However, carbon dating has done well on young material like the Dead Sea Scrolls, the Minoan ruins, and acacia wood from the tomb of the pharoah Zoser.Some corals can be carbon dated, and also dated by another radioactive material, Thorium-230.Acetone is sometimes used while extracting fossils, because it dissolves dirt.In short, unless you have evidence to the contrary, you should assume that most of the carbon in a fossil is from contamination, and is not originally part of the fossil. The nuclear tests of the 1950's created a lot of C14.(Specifically, neutrons hit nitrogen-14 atoms and transmute them to carbon.) Land plants, such as trees, get their carbon from carbon dioxide in the air. The same is true of any creature that gets its carbon by eating such plants. Suppose such a creature dies, and the body is preserved.The C14 will undergo radioactive decay, and after 5730 years, half of it will be gone. So, if we find such a body, the amount of C14 in it will tell us how long ago it was alive. The method doesn't work on things which didn't get their carbon from the air.Also, humans are now burning large amounts of "fossil fuel".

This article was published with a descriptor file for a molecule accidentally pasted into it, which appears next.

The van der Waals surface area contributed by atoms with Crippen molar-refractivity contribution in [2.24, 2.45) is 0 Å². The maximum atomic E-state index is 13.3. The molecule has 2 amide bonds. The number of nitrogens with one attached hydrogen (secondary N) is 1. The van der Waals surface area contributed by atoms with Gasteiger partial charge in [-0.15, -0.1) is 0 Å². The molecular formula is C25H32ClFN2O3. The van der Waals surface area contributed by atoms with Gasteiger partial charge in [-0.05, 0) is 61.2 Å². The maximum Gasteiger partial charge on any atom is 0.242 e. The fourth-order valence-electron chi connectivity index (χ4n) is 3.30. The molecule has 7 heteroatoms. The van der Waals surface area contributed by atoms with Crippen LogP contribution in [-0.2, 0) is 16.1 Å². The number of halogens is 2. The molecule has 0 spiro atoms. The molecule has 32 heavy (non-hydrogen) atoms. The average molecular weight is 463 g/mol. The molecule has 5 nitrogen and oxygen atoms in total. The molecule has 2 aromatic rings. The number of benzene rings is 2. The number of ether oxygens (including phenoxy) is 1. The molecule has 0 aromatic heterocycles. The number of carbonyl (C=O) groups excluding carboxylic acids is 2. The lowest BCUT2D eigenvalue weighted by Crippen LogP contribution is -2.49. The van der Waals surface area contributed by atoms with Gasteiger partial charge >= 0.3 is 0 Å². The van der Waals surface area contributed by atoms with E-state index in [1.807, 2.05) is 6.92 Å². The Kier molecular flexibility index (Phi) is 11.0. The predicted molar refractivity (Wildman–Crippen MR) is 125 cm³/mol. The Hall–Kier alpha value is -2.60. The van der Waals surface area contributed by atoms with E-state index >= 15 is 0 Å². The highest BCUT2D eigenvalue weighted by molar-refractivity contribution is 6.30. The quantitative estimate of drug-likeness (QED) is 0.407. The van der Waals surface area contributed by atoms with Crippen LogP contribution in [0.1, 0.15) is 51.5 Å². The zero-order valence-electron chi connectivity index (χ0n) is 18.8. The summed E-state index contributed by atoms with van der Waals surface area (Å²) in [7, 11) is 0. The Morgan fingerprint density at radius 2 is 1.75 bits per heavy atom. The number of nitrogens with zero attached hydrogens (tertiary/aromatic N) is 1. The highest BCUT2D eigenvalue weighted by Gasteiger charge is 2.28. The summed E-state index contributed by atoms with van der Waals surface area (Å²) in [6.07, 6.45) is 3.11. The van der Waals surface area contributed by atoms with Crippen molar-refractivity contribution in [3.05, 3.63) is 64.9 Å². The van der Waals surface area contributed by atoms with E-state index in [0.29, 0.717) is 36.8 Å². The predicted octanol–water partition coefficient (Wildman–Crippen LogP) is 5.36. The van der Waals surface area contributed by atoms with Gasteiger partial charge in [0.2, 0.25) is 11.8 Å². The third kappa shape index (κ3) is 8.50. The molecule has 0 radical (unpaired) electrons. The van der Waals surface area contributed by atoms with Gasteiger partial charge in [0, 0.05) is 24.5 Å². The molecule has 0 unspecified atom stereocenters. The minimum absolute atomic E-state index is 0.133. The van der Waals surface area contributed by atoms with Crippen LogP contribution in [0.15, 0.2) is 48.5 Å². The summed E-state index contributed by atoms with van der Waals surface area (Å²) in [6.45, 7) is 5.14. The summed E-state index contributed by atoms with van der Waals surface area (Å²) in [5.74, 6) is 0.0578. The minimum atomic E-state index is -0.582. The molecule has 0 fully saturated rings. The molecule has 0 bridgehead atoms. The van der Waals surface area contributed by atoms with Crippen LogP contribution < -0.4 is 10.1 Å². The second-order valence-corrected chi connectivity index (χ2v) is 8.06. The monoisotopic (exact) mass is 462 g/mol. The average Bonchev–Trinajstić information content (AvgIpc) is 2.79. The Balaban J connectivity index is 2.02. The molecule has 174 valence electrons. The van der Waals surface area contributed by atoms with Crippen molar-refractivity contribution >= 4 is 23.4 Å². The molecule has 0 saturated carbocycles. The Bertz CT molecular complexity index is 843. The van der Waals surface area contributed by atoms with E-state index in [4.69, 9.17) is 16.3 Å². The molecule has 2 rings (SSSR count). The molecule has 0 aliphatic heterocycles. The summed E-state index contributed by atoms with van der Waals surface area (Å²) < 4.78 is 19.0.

Here is a list of suggestions of things that need to be done.However, even this small an adjustment was a bit of a shock.For example, Stonehenge suddenly became older than the Pyramids, instead of younger.Since then, several other calibrations have been done, which confirm and extend the tree-ring one.Some were done by finding lakes with atmospherically derived carbon in their annual layers of silt (called varves).